Nexperia is a Dutch subsidiary of
, which is based in China’s Zhejiang province, near Shanghai. It is a manufacturing contractor for consumer-electronics giants including Huawei and
, according to a person close to the company.
Wingtech has ties with the Chinese state. About 22% of Wingtech’s ownership can be traced back to Chinese government entities or state-owned enterprises, according to Datenna, a firm that researches Chinese industrial data.
visited a Wingtech production site in China in May and praised the company’s global strategy, according to a post on the company website. Wingtech Chief Executive Zhang Xuezheng said the company would continue seeking overseas mergers and acquisitions despite increasing geopolitical tensions, according to the post, and that Wingtech would become a new benchmark for private Chinese enterprises going global.
A Wingtech representative didn’t respond to a request for comment.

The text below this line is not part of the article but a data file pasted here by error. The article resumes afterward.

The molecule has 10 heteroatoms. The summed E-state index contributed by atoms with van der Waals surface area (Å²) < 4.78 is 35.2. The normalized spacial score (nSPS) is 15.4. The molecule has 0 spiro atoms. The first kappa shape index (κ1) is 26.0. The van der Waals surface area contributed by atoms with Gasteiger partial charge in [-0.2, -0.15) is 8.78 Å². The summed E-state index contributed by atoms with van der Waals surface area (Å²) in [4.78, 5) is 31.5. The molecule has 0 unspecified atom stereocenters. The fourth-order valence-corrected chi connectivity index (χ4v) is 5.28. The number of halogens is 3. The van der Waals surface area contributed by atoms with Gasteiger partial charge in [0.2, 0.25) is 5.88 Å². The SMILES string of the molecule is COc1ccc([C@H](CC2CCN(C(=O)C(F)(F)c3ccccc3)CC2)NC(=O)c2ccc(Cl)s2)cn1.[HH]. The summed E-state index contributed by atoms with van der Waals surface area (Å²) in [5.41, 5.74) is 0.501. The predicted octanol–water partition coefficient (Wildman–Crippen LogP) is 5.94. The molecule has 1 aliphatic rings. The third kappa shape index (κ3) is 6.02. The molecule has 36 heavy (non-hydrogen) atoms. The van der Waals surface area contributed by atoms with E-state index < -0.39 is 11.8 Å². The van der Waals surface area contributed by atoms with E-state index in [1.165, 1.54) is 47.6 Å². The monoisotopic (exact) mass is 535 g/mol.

Nexperia, the Wingtech subsidiary, said it bought the Newport Wafer Fab to boost global production capacity. A Nexperia spokesman said that since purchasing the factory, the company paid off the local-government debt, committed to investing about $100 million into the plant and hired 50 new employees, raising the head count to 500. He said the factory doesn’t pose a national-security risk because it largely makes chips for hair dryers and other common appliances.
People close to the Newport Wafer Fab and some British lawmakers said that misses a larger point. They say the factory was beginning to transition into making something called compound semiconductors, or chips that use materials besides conventional silicon.